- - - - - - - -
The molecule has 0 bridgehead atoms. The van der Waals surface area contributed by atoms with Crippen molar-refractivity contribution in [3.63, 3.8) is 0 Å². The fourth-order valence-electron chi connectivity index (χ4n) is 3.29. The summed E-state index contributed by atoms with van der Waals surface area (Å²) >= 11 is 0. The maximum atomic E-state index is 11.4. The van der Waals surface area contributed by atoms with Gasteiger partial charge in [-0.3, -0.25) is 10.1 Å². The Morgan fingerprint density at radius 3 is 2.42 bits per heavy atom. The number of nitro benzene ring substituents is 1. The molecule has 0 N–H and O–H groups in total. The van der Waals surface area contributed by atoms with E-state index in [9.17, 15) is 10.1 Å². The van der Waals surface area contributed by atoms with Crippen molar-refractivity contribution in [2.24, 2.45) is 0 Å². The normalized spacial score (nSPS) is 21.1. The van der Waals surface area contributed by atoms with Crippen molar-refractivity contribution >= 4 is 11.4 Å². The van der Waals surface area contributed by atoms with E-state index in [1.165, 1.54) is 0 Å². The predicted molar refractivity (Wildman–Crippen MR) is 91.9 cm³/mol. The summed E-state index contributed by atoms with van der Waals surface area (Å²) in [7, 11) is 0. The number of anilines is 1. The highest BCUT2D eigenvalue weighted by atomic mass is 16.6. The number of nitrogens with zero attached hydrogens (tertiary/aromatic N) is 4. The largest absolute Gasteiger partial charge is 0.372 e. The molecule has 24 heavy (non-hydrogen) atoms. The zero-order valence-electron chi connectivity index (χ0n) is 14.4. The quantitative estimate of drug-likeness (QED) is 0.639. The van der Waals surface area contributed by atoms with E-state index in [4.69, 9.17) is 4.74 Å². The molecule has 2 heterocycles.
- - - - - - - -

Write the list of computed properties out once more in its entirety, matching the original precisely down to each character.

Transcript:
The molecule has 0 bridgehead atoms. The van der Waals surface area contributed by atoms with Crippen molar-refractivity contribution in [3.63, 3.8) is 0 Å². The fourth-order valence-electron chi connectivity index (χ4n) is 3.29. The summed E-state index contributed by atoms with van der Waals surface area (Å²) >= 11 is 0. The maximum atomic E-state index is 11.4. The van der Waals surface area contributed by atoms with Gasteiger partial charge in [-0.3, -0.25) is 10.1 Å². The Morgan fingerprint density at radius 3 is 2.42 bits per heavy atom. The number of nitro benzene ring substituents is 1. The molecule has 0 N–H and O–H groups in total. The van der Waals surface area contributed by atoms with E-state index in [9.17, 15) is 10.1 Å². The van der Waals surface area contributed by atoms with Crippen molar-refractivity contribution in [2.24, 2.45) is 0 Å². The normalized spacial score (nSPS) is 21.1. The van der Waals surface area contributed by atoms with Crippen molar-refractivity contribution >= 4 is 11.4 Å². The van der Waals surface area contributed by atoms with E-state index in [1.165, 1.54) is 0 Å². The predicted molar refractivity (Wildman–Crippen MR) is 91.9 cm³/mol. The summed E-state index contributed by atoms with van der Waals surface area (Å²) in [7, 11) is 0. The number of anilines is 1. The highest BCUT2D eigenvalue weighted by atomic mass is 16.6. The number of nitrogens with zero attached hydrogens (tertiary/aromatic N) is 4. The largest absolute Gasteiger partial charge is 0.372 e. The molecule has 24 heavy (non-hydrogen) atoms. The zero-order valence-electron chi connectivity index (χ0n) is 14.4. The quantitative estimate of drug-likeness (QED) is 0.639. The van der Waals surface area contributed by atoms with E-state index in [4.69, 9.17) is 4.74 Å². The molecule has 2 heterocycles.